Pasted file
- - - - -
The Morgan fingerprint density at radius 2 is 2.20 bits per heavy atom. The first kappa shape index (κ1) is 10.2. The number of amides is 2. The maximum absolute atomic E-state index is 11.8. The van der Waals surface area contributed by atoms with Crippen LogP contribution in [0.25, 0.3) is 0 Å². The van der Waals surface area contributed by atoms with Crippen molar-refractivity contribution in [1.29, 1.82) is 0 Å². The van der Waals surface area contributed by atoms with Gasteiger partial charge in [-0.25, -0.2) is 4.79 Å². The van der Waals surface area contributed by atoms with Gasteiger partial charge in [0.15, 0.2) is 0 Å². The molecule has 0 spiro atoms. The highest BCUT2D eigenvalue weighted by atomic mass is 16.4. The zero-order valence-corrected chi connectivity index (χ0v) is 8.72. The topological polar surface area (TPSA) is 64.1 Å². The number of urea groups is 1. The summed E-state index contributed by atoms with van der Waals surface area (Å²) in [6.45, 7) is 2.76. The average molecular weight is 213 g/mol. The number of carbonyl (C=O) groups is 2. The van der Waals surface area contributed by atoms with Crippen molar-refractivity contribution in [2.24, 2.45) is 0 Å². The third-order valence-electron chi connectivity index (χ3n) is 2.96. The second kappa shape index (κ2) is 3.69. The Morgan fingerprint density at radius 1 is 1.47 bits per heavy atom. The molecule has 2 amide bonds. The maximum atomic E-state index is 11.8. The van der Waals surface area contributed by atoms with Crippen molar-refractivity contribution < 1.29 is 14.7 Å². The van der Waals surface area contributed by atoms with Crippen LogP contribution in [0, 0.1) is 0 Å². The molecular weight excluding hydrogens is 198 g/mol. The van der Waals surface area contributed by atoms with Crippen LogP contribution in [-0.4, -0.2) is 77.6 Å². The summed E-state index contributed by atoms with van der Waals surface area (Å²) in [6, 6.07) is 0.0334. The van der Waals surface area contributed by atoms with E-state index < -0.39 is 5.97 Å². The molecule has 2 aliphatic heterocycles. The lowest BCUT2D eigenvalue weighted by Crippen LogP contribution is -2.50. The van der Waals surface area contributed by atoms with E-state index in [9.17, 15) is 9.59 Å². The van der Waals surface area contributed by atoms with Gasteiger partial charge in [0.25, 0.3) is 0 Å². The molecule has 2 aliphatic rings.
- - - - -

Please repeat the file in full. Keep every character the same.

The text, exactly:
The Morgan fingerprint density at radius 2 is 2.20 bits per heavy atom. The first kappa shape index (κ1) is 10.2. The number of amides is 2. The maximum absolute atomic E-state index is 11.8. The van der Waals surface area contributed by atoms with Crippen LogP contribution in [0.25, 0.3) is 0 Å². The van der Waals surface area contributed by atoms with Crippen molar-refractivity contribution in [1.29, 1.82) is 0 Å². The van der Waals surface area contributed by atoms with Gasteiger partial charge in [-0.25, -0.2) is 4.79 Å². The van der Waals surface area contributed by atoms with Gasteiger partial charge in [0.15, 0.2) is 0 Å². The molecule has 0 spiro atoms. The highest BCUT2D eigenvalue weighted by atomic mass is 16.4. The zero-order valence-corrected chi connectivity index (χ0v) is 8.72. The topological polar surface area (TPSA) is 64.1 Å². The number of urea groups is 1. The summed E-state index contributed by atoms with van der Waals surface area (Å²) in [6.45, 7) is 2.76. The average molecular weight is 213 g/mol. The number of carbonyl (C=O) groups is 2. The van der Waals surface area contributed by atoms with Crippen molar-refractivity contribution in [2.24, 2.45) is 0 Å². The third-order valence-electron chi connectivity index (χ3n) is 2.96. The second kappa shape index (κ2) is 3.69. The Morgan fingerprint density at radius 1 is 1.47 bits per heavy atom. The molecule has 2 amide bonds. The maximum atomic E-state index is 11.8. The van der Waals surface area contributed by atoms with Crippen molar-refractivity contribution < 1.29 is 14.7 Å². The van der Waals surface area contributed by atoms with Crippen LogP contribution in [0, 0.1) is 0 Å². The molecular weight excluding hydrogens is 198 g/mol. The van der Waals surface area contributed by atoms with Crippen LogP contribution in [-0.4, -0.2) is 77.6 Å². The summed E-state index contributed by atoms with van der Waals surface area (Å²) in [6, 6.07) is 0.0334. The van der Waals surface area contributed by atoms with E-state index < -0.39 is 5.97 Å². The molecule has 2 aliphatic heterocycles. The lowest BCUT2D eigenvalue weighted by Crippen LogP contribution is -2.50. The van der Waals surface area contributed by atoms with E-state index in [9.17, 15) is 9.59 Å². The van der Waals surface area contributed by atoms with Gasteiger partial charge in [0.25, 0.3) is 0 Å². The molecule has 2 aliphatic rings.